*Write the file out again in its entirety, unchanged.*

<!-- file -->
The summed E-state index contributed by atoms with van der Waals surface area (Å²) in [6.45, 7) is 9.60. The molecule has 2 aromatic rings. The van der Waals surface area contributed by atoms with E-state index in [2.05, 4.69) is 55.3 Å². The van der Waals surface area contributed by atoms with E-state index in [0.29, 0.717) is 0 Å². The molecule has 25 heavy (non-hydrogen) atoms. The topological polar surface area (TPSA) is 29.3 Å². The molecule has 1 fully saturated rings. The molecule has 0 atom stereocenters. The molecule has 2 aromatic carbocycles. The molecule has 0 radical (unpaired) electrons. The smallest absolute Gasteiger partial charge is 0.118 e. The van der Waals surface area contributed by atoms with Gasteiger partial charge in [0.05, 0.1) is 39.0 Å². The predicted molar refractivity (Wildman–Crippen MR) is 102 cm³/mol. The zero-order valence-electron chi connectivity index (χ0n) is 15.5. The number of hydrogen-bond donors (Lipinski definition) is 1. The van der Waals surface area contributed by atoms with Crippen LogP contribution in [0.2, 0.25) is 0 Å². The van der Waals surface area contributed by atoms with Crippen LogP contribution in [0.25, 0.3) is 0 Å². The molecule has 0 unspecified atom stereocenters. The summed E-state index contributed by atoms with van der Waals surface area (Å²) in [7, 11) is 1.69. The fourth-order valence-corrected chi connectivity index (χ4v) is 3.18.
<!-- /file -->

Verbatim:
The summed E-state index contributed by atoms with van der Waals surface area (Å²) in [6.45, 7) is 9.60. The molecule has 2 aromatic rings. The van der Waals surface area contributed by atoms with E-state index in [2.05, 4.69) is 55.3 Å². The van der Waals surface area contributed by atoms with E-state index in [0.29, 0.717) is 0 Å². The molecule has 25 heavy (non-hydrogen) atoms. The topological polar surface area (TPSA) is 29.3 Å². The molecule has 1 fully saturated rings. The molecule has 0 atom stereocenters. The molecule has 2 aromatic carbocycles. The molecule has 0 radical (unpaired) electrons. The smallest absolute Gasteiger partial charge is 0.118 e. The van der Waals surface area contributed by atoms with Gasteiger partial charge in [0.05, 0.1) is 39.0 Å². The predicted molar refractivity (Wildman–Crippen MR) is 102 cm³/mol. The zero-order valence-electron chi connectivity index (χ0n) is 15.5. The number of hydrogen-bond donors (Lipinski definition) is 1. The van der Waals surface area contributed by atoms with Crippen LogP contribution in [0.2, 0.25) is 0 Å². The van der Waals surface area contributed by atoms with Crippen LogP contribution in [0.25, 0.3) is 0 Å². The molecule has 0 unspecified atom stereocenters. The summed E-state index contributed by atoms with van der Waals surface area (Å²) in [7, 11) is 1.69. The fourth-order valence-corrected chi connectivity index (χ4v) is 3.18.